If you’re like me, you sometimes get irritated by bright sunlight when riding, so you want a darker visor. But, as soon as you stick a dark visor on your helmet, you have to ride at night, or in heavy overcast, and you need to switch out for a clear visor. Why can’t you have one visor that does everything?
Well, maybe you can. ShieldTech LLC is partnering with Transitions–the people who make those eyeglasses that get darker as the light gets brighter–to release a new line of helmet visors (PDF) with the Transitions technology. So, in dark conditions, the visor is clear, but as the sun climbs in the sky, the visor will automatically darken.
So, by summer, you should be able to get a photochromic visor for your helmet, as long as it’s a Shoei (RF1000, TZ-R, X-Eleven, Multitec), Arai (Quantum, Profile, Corsair, Vector), or Akuma (Phantom) helmet.
Maybe it’s time to think about a new helmet, too.
Motorcycle.com got their hands on a 2010 Indian Chief Vintage for a ride review. The pictures are nice, and, apparently, the bike is even better-looking in person.
Its acre’s worth of chrome was so flawless, we wondered whether Indian had found alchemists who’d replaced mere chromium with magically-applied liquid mercury instead. “This might be the best quality chrome on a production bike I’ve seen to date,” quipped Pete on the Chief’s high-luster shiny stuff.
Likewise, the leatherwork looked and felt like it had been produced by a high-end boutique. The seat is actually supplied by Milsco, the same Milwaukee-based saddle-maker that had outfitted early-1940s and later Indians for some time before the original company ceased production in 1953.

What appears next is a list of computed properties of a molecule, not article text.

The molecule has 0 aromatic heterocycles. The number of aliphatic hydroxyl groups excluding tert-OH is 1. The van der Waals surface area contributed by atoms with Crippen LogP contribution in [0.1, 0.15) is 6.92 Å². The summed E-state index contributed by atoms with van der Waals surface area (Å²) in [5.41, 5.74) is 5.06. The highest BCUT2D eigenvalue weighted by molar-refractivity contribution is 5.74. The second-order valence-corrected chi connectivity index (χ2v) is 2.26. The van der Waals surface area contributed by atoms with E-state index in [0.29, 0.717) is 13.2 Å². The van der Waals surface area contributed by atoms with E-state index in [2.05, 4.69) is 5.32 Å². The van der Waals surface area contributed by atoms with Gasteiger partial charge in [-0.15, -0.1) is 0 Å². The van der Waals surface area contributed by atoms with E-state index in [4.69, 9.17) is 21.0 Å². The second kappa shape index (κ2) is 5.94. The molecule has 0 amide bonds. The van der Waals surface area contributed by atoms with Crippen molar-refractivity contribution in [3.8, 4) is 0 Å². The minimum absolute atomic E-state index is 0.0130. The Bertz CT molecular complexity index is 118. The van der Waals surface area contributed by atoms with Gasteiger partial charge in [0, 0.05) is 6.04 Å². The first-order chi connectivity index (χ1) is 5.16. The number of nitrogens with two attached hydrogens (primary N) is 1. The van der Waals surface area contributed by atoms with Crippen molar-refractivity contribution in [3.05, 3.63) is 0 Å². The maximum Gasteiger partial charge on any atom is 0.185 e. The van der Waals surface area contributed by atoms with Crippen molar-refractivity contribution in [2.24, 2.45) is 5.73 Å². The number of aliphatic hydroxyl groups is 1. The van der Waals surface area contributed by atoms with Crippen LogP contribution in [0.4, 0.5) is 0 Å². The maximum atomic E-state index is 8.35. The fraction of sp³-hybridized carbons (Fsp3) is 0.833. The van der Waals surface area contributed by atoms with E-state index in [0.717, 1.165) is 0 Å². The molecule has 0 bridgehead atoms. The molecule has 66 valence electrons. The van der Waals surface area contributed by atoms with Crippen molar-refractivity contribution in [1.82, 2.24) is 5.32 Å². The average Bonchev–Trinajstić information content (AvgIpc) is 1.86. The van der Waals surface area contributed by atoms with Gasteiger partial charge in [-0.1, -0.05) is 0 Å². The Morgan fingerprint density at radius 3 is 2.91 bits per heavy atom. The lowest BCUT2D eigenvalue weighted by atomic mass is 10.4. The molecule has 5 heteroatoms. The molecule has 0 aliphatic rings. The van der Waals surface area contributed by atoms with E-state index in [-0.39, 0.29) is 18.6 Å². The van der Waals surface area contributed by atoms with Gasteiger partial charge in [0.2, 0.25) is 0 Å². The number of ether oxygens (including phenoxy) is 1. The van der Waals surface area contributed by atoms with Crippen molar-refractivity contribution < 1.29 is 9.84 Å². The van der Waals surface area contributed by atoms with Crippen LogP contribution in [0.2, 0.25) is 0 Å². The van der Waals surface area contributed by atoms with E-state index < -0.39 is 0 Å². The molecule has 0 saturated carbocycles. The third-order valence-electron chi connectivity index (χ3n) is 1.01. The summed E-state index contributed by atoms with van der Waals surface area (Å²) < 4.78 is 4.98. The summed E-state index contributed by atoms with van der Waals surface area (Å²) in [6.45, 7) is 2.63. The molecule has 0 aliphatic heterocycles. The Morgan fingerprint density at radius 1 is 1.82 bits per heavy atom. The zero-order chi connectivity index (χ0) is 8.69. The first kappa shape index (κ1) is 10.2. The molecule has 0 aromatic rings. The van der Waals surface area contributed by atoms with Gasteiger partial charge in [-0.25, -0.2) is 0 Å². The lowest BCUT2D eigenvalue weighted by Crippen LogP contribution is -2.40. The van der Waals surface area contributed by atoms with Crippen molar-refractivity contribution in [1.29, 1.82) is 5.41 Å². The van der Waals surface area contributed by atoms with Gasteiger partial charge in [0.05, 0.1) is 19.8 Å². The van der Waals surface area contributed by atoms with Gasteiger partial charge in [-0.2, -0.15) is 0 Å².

Alas, despite the beauty, there are also some blemishes.
Unfortunately, we can not compliment some of the other buzzes this bike’s engine induced. It visibly shook the tank, and audible resonation came possibly from the windshield – or maybe it was just the tank? In top gear at cruising speed with earplugs in, it was still audible. Specifically, the buzz began at around 2,600 rpm, and discouraged us from wanting to rev it anywhere near its 5,250 rpm redline.
After riding the Vintage on the highway, Pete said he felt like his feet might vibrate off the floorboards.
The 105ci V-Twin powerplant is rigidly mounted, and has no counter-balancers, which might account for the vibration problem. Of course, it is a “vintage” model, so vintage design isn’t completely out of place. and, besides, vibration is really in the butt of the beholder, right?
Well, maybe. But when you’re riding a bike that costs as much as an Acura, you might want a little refinement in comfort to go along with all that liquid-mercury chrome.
Via Motorcycle Daily, it looks like California will no longer stand alone in the US in allowing lane-splitting.
So kudos to the Arizona legislature for honoring the Goldwater legacy of personal liberty tempered by individual responsibility with Arizona House Bill 2475. Introduced by Harley-Davidson-riding Representative Jerry Weiers (say “wires,” R-District 12), the bill will legalize, for a one-year probationary period beginning January 1, 2011, lane-splitting in stopped traffic. It will only apply in counties with populations greater than 2 million (according to 2006 population estimates, this is just Maricopa county, with the Phoenix-Glendale-Scottsdale megalopolis). The bill sailed through the Transportation committee (which Weiers chairs) and the House Rules committee, and has been read to the State Senate as well. It's looking like there is little opposition to the bill so far, which makes sense: those who lean to the left should like the message of encouraging the lower environmental impact of motorcycle transportation, and those on the right should appreciate the individual-rights angle.
I don’t like lane-splitting in moving traffic, mainly because here in Southern California, no-signal-no-looking-lane-changing idiots are likely to run you over. On the other hand, I almost invariably lane-split at stoplights. As long as you exercise reasonable prudence, it’s not a big deal.